No Turning Back? First Woman Makes Army’s Elite 75th Ranger Regiment, Big Step For Women in Combat
One woman just made it that much harder for anyone to argue women don't belong in America's most elite combat positions.
History has been made.
The U.S. Army’s 75th Ranger Regiment has become the first special operations unit to have a woman meet the standards of its selection course. Last month a female officer completed Ranger Assessment and Selection Program 2, or RASP 2, earning the right to don the prized Ranger scroll and wear the legendary tan beret of the previously men-only elite group headquartered at Ft. Benning.
The news makes it trickier, though not impossible, for President-elect Donald Trump’s administration to close opportunities for combat and elite special operations positions now opened to servicewomen. All combat roles opened to women in a three-year policy phase-in that began in 2013. If women can meet the test of RASP and be admitted to the ranks of the 75th Ranger Regiment, it gets a lot harder to say they shouldn't be there.
The news also comes more than a year after the first two women graduated from Army Ranger school, the grueling combat leadership course through mountains and swamps. Not all who survive Ranger school are assigned into the 75th. One of the first Ranger School graduates now serves as an officer in the infantry.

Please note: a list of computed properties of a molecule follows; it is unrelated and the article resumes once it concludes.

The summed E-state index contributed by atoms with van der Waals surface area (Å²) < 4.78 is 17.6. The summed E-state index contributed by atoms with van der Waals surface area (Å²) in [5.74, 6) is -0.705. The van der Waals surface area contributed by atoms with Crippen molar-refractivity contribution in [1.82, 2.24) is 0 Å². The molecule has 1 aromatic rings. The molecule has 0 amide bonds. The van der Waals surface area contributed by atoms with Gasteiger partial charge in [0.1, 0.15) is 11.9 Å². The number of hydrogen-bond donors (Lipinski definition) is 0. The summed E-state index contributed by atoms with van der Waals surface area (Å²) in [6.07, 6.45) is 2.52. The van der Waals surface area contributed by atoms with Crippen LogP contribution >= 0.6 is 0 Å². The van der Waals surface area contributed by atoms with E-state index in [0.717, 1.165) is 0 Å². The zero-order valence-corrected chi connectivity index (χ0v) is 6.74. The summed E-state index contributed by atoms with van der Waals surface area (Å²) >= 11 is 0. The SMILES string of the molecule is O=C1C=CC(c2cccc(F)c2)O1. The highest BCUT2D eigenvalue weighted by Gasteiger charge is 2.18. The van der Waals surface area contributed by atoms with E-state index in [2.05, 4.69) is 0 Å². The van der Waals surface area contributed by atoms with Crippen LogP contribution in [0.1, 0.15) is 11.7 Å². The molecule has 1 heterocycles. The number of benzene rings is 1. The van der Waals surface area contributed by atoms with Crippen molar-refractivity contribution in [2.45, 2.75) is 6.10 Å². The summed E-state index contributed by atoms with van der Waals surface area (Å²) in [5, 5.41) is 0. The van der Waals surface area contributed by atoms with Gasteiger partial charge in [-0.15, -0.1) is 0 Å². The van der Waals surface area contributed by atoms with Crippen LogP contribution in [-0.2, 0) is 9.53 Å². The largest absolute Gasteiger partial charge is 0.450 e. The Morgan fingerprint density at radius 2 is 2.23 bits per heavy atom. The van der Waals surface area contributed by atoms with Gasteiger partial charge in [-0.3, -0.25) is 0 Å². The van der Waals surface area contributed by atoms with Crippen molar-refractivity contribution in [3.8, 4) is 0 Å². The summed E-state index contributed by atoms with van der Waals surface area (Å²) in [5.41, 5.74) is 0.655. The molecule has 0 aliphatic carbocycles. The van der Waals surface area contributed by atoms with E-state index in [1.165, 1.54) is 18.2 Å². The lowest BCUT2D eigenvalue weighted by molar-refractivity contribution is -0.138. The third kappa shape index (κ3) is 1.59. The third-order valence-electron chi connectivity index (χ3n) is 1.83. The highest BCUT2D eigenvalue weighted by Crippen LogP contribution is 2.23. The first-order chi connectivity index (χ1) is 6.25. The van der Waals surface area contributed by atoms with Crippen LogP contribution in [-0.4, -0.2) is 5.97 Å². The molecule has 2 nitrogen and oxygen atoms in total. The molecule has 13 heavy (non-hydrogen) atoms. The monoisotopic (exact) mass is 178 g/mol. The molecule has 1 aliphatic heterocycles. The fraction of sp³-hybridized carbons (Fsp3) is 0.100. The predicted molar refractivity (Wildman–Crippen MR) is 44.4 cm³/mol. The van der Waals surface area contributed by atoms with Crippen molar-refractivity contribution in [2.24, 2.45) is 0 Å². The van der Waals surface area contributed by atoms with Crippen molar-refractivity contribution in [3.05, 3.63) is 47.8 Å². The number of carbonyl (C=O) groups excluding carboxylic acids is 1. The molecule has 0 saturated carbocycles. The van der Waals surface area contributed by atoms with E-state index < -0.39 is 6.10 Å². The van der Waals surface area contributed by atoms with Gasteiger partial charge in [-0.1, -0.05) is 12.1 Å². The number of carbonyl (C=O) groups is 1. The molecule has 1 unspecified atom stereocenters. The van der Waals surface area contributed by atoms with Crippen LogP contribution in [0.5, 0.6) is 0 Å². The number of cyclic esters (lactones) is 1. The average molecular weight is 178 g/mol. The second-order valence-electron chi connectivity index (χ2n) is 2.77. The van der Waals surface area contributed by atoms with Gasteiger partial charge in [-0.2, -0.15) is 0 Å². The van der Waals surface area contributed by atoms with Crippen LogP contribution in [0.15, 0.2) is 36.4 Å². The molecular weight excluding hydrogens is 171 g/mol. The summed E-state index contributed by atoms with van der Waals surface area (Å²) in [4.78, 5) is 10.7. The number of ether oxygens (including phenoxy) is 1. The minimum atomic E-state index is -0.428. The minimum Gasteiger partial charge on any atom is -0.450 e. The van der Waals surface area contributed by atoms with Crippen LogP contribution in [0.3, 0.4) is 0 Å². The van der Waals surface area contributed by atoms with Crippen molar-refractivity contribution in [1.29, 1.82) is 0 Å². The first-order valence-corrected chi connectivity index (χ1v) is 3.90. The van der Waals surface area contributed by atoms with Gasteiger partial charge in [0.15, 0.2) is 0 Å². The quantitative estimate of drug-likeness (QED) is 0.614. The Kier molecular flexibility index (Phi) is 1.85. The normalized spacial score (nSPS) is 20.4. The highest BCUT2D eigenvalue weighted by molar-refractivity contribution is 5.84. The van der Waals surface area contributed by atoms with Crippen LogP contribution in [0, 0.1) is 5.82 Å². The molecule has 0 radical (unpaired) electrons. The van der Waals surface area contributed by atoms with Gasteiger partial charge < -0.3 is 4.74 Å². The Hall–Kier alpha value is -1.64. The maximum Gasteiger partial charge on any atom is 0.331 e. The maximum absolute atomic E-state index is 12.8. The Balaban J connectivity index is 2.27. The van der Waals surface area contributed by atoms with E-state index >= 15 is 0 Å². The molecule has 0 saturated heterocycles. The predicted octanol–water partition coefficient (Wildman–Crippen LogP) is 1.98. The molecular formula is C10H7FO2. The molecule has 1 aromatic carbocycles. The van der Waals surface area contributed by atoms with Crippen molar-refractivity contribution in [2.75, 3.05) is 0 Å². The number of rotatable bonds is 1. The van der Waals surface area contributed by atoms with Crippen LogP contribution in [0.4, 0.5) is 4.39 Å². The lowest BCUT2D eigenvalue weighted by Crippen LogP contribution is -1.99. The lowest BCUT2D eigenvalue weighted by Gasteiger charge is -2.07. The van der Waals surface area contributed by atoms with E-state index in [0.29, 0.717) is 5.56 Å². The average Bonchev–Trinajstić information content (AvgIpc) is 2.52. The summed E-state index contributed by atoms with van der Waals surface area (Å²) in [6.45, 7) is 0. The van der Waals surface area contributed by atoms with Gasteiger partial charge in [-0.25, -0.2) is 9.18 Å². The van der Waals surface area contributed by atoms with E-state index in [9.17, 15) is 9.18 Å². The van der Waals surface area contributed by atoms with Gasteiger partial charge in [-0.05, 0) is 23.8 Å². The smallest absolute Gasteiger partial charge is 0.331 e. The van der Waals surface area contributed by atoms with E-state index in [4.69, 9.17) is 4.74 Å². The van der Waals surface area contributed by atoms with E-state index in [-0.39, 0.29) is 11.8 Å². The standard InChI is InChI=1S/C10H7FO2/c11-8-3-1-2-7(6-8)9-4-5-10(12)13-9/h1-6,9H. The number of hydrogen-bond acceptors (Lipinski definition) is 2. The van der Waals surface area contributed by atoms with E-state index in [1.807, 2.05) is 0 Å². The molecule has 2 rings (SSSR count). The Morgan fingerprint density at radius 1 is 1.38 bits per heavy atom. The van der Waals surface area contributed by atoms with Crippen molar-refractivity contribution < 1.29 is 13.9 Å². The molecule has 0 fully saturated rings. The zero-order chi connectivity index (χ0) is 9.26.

But this marks the first time a woman has earned a spot inside any of the military’s coveted special operations forces. Since Trump’s election, those who long advocated for the opening of all roles to women in uniform have waited nervously to see whether the new policies would remain or be rolled back. Likely-Defense Secretary Gen. James Mattis, who previously had expressed some reticence about women in all combat roles, said during his confirmation hearing in an exchange with Sen. Kirsten Gillibrand, D-NY, “I have no plan to oppose women. In 2013, I had hundreds of Marines who happened to be women serving in my 23,000 division and this was 10 years before I retired and I put them on the front lines.” Mattis added he believes “that if we execute policies like this we need to train our young leaders who will be dealing with factors that their fathers did not have to deal with.”
For years women have been part of Ranger combat operations — most notably the members of the all-women Cultural Support Teams, who joined Rangers on special operations nighttime raids beginning in 2010. (Part of this story is told in “Ashley’s War,” my book about the first Cultural Support Team recruited from across the Army, Guard and Reserve, in Afghanistan.) Even before the creation of the Cultural Support Teams, women soldiers, often intel and civil affairs officers, joined Rangers on night raids targeting insurgents. The Rangers needed them to search and question Afghan women during raids and to keep the women away from the combat operation then happening in their home.